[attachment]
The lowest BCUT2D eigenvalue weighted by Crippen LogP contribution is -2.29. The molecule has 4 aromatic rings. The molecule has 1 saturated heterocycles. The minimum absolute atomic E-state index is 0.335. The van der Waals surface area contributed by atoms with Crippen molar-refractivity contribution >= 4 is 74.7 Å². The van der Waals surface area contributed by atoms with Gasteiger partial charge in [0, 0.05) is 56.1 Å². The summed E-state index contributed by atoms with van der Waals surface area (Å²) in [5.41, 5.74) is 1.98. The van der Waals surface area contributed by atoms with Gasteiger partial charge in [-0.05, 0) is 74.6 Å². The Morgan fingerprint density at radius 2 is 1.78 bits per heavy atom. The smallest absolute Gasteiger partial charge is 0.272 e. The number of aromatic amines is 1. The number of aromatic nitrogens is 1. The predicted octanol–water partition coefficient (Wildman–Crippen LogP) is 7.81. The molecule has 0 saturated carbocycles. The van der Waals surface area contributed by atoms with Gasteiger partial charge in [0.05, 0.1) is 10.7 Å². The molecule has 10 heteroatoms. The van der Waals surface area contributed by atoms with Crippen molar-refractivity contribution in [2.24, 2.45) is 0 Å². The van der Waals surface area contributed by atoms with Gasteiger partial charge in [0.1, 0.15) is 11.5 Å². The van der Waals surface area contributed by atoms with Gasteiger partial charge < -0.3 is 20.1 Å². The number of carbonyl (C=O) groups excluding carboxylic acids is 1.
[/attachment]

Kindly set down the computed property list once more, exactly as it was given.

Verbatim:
The lowest BCUT2D eigenvalue weighted by Crippen LogP contribution is -2.29. The molecule has 4 aromatic rings. The molecule has 1 saturated heterocycles. The minimum absolute atomic E-state index is 0.335. The van der Waals surface area contributed by atoms with Crippen molar-refractivity contribution >= 4 is 74.7 Å². The van der Waals surface area contributed by atoms with Gasteiger partial charge in [0, 0.05) is 56.1 Å². The summed E-state index contributed by atoms with van der Waals surface area (Å²) in [5.41, 5.74) is 1.98. The van der Waals surface area contributed by atoms with Gasteiger partial charge in [-0.05, 0) is 74.6 Å². The Morgan fingerprint density at radius 2 is 1.78 bits per heavy atom. The smallest absolute Gasteiger partial charge is 0.272 e. The number of aromatic amines is 1. The number of aromatic nitrogens is 1. The predicted octanol–water partition coefficient (Wildman–Crippen LogP) is 7.81. The molecule has 0 saturated carbocycles. The van der Waals surface area contributed by atoms with Gasteiger partial charge in [0.05, 0.1) is 10.7 Å². The molecule has 10 heteroatoms. The van der Waals surface area contributed by atoms with Crippen molar-refractivity contribution in [2.24, 2.45) is 0 Å². The van der Waals surface area contributed by atoms with Gasteiger partial charge in [0.1, 0.15) is 11.5 Å². The van der Waals surface area contributed by atoms with Gasteiger partial charge < -0.3 is 20.1 Å². The number of carbonyl (C=O) groups excluding carboxylic acids is 1.